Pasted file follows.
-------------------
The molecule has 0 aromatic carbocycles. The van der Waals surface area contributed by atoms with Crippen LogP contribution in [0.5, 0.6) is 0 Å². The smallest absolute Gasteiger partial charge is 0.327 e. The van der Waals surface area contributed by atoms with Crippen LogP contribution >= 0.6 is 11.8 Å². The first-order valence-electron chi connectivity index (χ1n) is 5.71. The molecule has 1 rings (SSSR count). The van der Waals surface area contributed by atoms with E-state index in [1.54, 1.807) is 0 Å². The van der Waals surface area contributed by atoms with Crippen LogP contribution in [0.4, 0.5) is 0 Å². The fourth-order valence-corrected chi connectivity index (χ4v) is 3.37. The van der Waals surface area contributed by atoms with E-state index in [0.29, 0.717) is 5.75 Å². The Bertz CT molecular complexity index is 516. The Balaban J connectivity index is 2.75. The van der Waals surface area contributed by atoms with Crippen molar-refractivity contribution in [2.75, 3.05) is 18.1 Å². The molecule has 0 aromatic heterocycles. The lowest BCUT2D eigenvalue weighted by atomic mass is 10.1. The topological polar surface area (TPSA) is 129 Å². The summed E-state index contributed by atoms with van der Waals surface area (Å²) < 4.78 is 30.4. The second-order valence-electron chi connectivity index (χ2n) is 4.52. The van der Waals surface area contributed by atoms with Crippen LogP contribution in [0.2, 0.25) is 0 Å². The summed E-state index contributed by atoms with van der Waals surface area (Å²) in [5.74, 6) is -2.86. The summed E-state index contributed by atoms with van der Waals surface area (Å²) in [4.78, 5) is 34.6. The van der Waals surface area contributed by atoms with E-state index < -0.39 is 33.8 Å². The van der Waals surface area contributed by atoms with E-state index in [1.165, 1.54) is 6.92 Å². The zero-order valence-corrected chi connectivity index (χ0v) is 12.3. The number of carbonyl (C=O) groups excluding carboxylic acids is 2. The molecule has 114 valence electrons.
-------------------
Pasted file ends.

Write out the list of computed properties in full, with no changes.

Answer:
The molecule has 0 aromatic carbocycles. The van der Waals surface area contributed by atoms with Crippen LogP contribution in [0.5, 0.6) is 0 Å². The smallest absolute Gasteiger partial charge is 0.327 e. The van der Waals surface area contributed by atoms with Crippen LogP contribution >= 0.6 is 11.8 Å². The first-order valence-electron chi connectivity index (χ1n) is 5.71. The molecule has 1 rings (SSSR count). The van der Waals surface area contributed by atoms with E-state index in [1.54, 1.807) is 0 Å². The van der Waals surface area contributed by atoms with Crippen LogP contribution in [0.4, 0.5) is 0 Å². The fourth-order valence-corrected chi connectivity index (χ4v) is 3.37. The van der Waals surface area contributed by atoms with E-state index in [0.29, 0.717) is 5.75 Å². The Bertz CT molecular complexity index is 516. The Balaban J connectivity index is 2.75. The van der Waals surface area contributed by atoms with Crippen molar-refractivity contribution in [2.75, 3.05) is 18.1 Å². The molecule has 0 aromatic heterocycles. The lowest BCUT2D eigenvalue weighted by atomic mass is 10.1. The topological polar surface area (TPSA) is 129 Å². The summed E-state index contributed by atoms with van der Waals surface area (Å²) < 4.78 is 30.4. The second-order valence-electron chi connectivity index (χ2n) is 4.52. The van der Waals surface area contributed by atoms with Crippen LogP contribution in [0.2, 0.25) is 0 Å². The summed E-state index contributed by atoms with van der Waals surface area (Å²) in [5.74, 6) is -2.86. The summed E-state index contributed by atoms with van der Waals surface area (Å²) in [4.78, 5) is 34.6. The van der Waals surface area contributed by atoms with E-state index < -0.39 is 33.8 Å². The van der Waals surface area contributed by atoms with E-state index in [1.165, 1.54) is 6.92 Å². The zero-order valence-corrected chi connectivity index (χ0v) is 12.3. The number of carbonyl (C=O) groups excluding carboxylic acids is 2. The molecule has 114 valence electrons.